The magnificent Orion Nebula probed in depth by 3 NASA and ESA space telescopes

The image of the Orion Nebula unveiled by researchers lives up to its reputation. A simply wonderful image that nicely tells the story of this sublime cloud of gas and dust.

The Orion Nebula is difficult to see with the naked eye. She hides in the constellation that takes its name from the great hunter of mythology. But it is probably one of the most beautiful clusters of gas and dust in the Milky Way. And it is a new breathtaking image of this nebula that the researchers reveal to us today. An image constructed from data collected in the infrared — a wavelength inaccessible to our eyes — by three instruments: the Spitzer Space Telescope (Nasa), the Wide-field infrared survey explorer (WISE, NASA) and the Herschel Space Telescope (ESA). The opportunity for astronomers to tell us how this marvelous nebula was formed.

The Orion Nebula in the eyes of the James-Webb Telescope for the first time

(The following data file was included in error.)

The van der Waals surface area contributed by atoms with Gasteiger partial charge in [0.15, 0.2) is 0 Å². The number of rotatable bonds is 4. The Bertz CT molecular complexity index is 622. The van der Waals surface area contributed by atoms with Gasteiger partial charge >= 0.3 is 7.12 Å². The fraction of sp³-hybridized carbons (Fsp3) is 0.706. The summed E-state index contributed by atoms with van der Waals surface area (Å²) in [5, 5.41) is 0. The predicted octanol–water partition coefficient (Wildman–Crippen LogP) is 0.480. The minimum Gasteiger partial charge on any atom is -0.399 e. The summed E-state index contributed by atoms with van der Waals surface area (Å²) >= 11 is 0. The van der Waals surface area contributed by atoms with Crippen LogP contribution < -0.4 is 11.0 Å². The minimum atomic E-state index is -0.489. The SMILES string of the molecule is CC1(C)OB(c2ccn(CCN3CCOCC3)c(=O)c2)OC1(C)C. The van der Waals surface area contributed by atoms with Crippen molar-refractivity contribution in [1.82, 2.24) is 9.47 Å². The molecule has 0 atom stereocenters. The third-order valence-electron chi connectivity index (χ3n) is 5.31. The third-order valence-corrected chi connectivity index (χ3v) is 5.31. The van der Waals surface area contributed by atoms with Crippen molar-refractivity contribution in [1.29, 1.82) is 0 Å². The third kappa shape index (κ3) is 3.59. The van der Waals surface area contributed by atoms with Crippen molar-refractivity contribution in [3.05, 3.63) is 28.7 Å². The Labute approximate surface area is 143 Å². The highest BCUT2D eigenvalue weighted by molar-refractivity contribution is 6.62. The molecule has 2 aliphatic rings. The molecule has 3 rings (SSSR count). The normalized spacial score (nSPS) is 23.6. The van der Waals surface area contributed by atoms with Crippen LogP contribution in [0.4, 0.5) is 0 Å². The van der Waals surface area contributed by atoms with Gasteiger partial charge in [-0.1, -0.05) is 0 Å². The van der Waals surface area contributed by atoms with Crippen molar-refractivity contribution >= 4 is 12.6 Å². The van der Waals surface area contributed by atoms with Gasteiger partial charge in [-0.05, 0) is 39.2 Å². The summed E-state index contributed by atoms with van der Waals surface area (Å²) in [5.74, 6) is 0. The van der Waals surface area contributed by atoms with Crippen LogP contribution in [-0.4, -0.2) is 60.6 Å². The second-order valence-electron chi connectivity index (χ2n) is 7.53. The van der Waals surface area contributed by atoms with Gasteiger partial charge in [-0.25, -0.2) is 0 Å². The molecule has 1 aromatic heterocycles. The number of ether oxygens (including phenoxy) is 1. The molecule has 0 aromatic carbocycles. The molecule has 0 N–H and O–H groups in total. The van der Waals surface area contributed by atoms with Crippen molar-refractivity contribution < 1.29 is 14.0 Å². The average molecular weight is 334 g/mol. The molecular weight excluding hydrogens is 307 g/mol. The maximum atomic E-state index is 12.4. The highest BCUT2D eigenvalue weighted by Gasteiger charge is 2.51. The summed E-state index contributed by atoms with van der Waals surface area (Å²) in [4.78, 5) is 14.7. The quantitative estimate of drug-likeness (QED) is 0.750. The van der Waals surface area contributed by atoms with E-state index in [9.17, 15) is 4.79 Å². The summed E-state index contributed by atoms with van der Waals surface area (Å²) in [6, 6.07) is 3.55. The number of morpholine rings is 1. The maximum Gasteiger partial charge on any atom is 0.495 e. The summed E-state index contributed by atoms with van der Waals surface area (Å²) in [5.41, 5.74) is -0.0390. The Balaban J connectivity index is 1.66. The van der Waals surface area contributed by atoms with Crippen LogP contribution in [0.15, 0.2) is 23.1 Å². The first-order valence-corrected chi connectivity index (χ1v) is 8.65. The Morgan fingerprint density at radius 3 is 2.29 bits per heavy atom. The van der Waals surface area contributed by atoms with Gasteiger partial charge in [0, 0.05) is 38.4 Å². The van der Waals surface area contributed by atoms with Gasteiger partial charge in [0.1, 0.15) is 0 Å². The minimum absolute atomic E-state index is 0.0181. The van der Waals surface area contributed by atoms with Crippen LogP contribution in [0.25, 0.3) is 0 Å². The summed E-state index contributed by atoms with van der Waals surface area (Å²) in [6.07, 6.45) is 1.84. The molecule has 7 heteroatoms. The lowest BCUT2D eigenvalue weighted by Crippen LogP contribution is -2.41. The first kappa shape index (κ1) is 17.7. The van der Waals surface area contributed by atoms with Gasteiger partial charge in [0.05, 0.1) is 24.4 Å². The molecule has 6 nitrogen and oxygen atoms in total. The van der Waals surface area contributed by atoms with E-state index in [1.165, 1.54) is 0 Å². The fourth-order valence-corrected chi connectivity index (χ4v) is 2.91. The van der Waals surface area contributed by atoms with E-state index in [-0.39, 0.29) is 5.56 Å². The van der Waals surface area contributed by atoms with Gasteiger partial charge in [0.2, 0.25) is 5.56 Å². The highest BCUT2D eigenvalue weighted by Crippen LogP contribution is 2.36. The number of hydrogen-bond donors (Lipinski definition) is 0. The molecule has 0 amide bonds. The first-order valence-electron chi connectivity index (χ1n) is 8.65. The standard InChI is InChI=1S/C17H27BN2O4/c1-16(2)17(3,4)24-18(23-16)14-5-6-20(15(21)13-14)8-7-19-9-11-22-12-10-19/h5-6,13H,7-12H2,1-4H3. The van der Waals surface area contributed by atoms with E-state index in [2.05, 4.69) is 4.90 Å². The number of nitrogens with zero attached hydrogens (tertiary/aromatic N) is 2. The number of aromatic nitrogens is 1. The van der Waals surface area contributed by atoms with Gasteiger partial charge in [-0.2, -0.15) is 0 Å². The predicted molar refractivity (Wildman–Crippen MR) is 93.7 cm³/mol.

First, the two huge cavities that take shape in this image. They were carved out by giant stars. True stellar monsters that can emit up to a million times more light than our Sun. They are not visible on the image which focuses on the infrared. But it was their radiance that shattered the specks of dust and their winds that swept away those that remained.

Stars hidden by dust


And if these cavities glow blue, it’s a sign that the surrounding dust is still warm. Unlike the one that sails on the edge of these regions. It appears a slightly cooler green. While all regions in red are just plain freezing. With temperatures that do not exceed -260°C. Quite naturally located on the outskirts of the nebula. Far from the active regions where stars form.

These regions appear on the image as bright dots within orange filaments. This is where the dust condenses. The process could well, eventually, give birth to new giant stars. Who would probably come to redraw the so familiar face of the magnificent and mysterious Orion Nebula.

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